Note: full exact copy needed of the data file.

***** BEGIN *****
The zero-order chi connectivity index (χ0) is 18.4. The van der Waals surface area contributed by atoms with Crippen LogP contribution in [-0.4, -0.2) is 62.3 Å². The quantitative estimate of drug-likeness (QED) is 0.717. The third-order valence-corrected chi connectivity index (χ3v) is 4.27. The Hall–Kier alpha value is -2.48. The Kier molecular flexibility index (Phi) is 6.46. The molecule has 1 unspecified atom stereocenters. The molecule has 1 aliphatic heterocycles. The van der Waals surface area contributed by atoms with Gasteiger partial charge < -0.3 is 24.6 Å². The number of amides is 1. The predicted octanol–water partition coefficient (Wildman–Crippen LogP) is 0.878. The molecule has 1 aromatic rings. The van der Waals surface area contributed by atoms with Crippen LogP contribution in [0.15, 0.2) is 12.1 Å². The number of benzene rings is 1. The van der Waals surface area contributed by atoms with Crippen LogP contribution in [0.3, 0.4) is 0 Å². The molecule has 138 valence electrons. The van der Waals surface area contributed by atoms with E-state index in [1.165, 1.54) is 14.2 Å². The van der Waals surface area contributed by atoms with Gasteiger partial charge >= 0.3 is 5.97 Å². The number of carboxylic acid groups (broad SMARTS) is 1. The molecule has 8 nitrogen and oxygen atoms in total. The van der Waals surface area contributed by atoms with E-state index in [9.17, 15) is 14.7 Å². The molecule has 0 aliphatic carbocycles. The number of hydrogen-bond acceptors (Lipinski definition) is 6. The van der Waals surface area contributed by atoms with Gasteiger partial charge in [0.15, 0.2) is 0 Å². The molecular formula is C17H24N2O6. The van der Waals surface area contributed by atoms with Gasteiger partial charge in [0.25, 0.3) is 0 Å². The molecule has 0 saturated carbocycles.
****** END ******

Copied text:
The zero-order chi connectivity index (χ0) is 18.4. The van der Waals surface area contributed by atoms with Crippen LogP contribution in [-0.4, -0.2) is 62.3 Å². The quantitative estimate of drug-likeness (QED) is 0.717. The third-order valence-corrected chi connectivity index (χ3v) is 4.27. The Hall–Kier alpha value is -2.48. The Kier molecular flexibility index (Phi) is 6.46. The molecule has 1 unspecified atom stereocenters. The molecule has 1 aliphatic heterocycles. The van der Waals surface area contributed by atoms with Gasteiger partial charge < -0.3 is 24.6 Å². The number of amides is 1. The predicted octanol–water partition coefficient (Wildman–Crippen LogP) is 0.878. The molecule has 1 aromatic rings. The van der Waals surface area contributed by atoms with Crippen LogP contribution in [0.15, 0.2) is 12.1 Å². The number of benzene rings is 1. The van der Waals surface area contributed by atoms with Crippen LogP contribution in [0.3, 0.4) is 0 Å². The molecule has 138 valence electrons. The van der Waals surface area contributed by atoms with E-state index in [1.165, 1.54) is 14.2 Å². The van der Waals surface area contributed by atoms with Gasteiger partial charge >= 0.3 is 5.97 Å². The number of carboxylic acid groups (broad SMARTS) is 1. The molecule has 8 nitrogen and oxygen atoms in total. The van der Waals surface area contributed by atoms with E-state index in [9.17, 15) is 14.7 Å². The molecule has 0 aliphatic carbocycles. The number of hydrogen-bond acceptors (Lipinski definition) is 6. The van der Waals surface area contributed by atoms with Gasteiger partial charge in [0.15, 0.2) is 0 Å². The molecular formula is C17H24N2O6. The van der Waals surface area contributed by atoms with Gasteiger partial charge in [0.25, 0.3) is 0 Å². The molecule has 0 saturated carbocycles.